TRIBUTES have flooded in after a ‘dame of the Fareham community’ died last week.
Thelma Hayter, a great-great grandmother of 10, was well-known to the town’s community, passing through the charity shops along West Street ‘nearly every day’.
She was an absolute dame of the communityDebbie Darling
Her daughter Maureen Eyres, 76, who lives in Waterlooville, said: ‘I’m still learning about her life and I’ve found that so many people knew and loved her.
‘She was such a smart lady and well-known by the people of Fareham.’
Debbie Darling, manager of charity shop Debra in West Street, said: ‘What a lady Thelma was. She was an absolute dame of the community. Always looked immaculate.
‘She was so nice and polite. We were gutted when we heard the news.’
Helen Wheeler, manager of the RSPCA Stubbington Ark Shop in West Street said: ‘Thelma was a very lovely lady. She was a great supporter of charity shops in Fareham and was quite a character. She would came in our shop nearly every day.’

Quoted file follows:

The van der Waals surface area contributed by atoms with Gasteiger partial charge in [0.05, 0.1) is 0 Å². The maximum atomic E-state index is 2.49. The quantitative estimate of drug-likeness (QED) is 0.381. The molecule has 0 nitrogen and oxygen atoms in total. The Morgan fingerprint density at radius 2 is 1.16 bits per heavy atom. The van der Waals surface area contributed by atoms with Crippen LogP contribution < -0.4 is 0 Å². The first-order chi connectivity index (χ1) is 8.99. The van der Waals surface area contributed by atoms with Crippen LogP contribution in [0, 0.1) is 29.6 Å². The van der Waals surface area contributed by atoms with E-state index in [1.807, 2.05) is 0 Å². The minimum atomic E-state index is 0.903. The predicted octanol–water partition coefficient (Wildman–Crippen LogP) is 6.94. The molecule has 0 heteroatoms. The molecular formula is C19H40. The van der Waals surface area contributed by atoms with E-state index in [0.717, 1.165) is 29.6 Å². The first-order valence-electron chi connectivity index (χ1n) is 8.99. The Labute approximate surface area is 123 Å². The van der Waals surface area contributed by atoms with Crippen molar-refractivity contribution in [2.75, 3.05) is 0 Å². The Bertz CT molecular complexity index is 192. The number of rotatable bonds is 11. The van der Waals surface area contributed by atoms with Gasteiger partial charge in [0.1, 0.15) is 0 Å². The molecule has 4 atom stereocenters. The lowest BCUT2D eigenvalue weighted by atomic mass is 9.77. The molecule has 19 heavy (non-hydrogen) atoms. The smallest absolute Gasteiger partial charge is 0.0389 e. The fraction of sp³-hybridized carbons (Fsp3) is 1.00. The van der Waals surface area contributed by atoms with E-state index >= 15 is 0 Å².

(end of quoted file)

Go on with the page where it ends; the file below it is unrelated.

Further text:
Originally from Cape Town in South Africa, the 95-year-old, who lived in High Street, Fareham, moved to Surrey in 1937 at the age of 16 after marrying Royal Navy Lieutenant William Arthur Hayter.
She lived for a time in Fareham before returning to South Africa and finally settled back in Fareham in the 1960s where she worked as manager of a sewing department in a furniture store until her retirement at the age of 65.
Thelma then became a member of the Royal British Legion and sold poppies until last yea, in addition to visiting the town’s charity shops on a daily basis and interacting with the community.
Thelma is survived by her three children, Maureen, Brian, 75, Bert 67; seven grandchildren, nine great-grandchildren and 10 great-grandchildren in England and in Tennessee in America. Her funeral is take place at Portchester Crematorium at a date to be announced in The News.